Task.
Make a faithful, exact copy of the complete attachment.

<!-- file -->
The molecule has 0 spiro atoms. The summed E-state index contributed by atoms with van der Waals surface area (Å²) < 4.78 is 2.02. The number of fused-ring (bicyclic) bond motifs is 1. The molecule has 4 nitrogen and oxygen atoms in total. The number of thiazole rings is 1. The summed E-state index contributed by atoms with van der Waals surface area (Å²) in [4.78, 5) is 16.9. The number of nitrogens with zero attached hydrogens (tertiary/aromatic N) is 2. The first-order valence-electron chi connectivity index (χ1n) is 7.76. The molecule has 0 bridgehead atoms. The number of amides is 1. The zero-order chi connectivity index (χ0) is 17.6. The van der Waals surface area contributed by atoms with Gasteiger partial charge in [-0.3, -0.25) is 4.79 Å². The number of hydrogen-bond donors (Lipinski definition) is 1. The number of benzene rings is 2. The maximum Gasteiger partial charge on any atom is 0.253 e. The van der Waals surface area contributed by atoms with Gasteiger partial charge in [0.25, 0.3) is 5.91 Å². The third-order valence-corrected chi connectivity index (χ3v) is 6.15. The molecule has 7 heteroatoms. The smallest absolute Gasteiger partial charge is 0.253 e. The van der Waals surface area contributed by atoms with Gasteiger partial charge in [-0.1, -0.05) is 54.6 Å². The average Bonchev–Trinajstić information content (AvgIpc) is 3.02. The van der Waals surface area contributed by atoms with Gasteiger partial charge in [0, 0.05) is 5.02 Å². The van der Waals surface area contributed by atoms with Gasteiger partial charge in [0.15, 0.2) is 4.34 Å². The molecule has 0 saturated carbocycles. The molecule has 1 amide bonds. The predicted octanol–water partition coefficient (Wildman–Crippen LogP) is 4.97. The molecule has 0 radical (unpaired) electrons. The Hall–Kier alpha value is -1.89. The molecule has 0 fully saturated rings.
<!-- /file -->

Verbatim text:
The molecule has 0 spiro atoms. The summed E-state index contributed by atoms with van der Waals surface area (Å²) < 4.78 is 2.02. The number of fused-ring (bicyclic) bond motifs is 1. The molecule has 4 nitrogen and oxygen atoms in total. The number of thiazole rings is 1. The summed E-state index contributed by atoms with van der Waals surface area (Å²) in [4.78, 5) is 16.9. The number of nitrogens with zero attached hydrogens (tertiary/aromatic N) is 2. The first-order valence-electron chi connectivity index (χ1n) is 7.76. The molecule has 0 bridgehead atoms. The number of amides is 1. The zero-order chi connectivity index (χ0) is 17.6. The van der Waals surface area contributed by atoms with Gasteiger partial charge in [-0.3, -0.25) is 4.79 Å². The number of hydrogen-bond donors (Lipinski definition) is 1. The number of benzene rings is 2. The maximum Gasteiger partial charge on any atom is 0.253 e. The van der Waals surface area contributed by atoms with Gasteiger partial charge in [0.25, 0.3) is 5.91 Å². The third-order valence-corrected chi connectivity index (χ3v) is 6.15. The molecule has 7 heteroatoms. The smallest absolute Gasteiger partial charge is 0.253 e. The van der Waals surface area contributed by atoms with Gasteiger partial charge in [-0.1, -0.05) is 54.6 Å². The average Bonchev–Trinajstić information content (AvgIpc) is 3.02. The van der Waals surface area contributed by atoms with Gasteiger partial charge in [0, 0.05) is 5.02 Å². The van der Waals surface area contributed by atoms with Gasteiger partial charge in [0.15, 0.2) is 4.34 Å². The molecule has 0 saturated carbocycles. The molecule has 1 amide bonds. The predicted octanol–water partition coefficient (Wildman–Crippen LogP) is 4.97. The molecule has 0 radical (unpaired) electrons. The Hall–Kier alpha value is -1.89. The molecule has 0 fully saturated rings.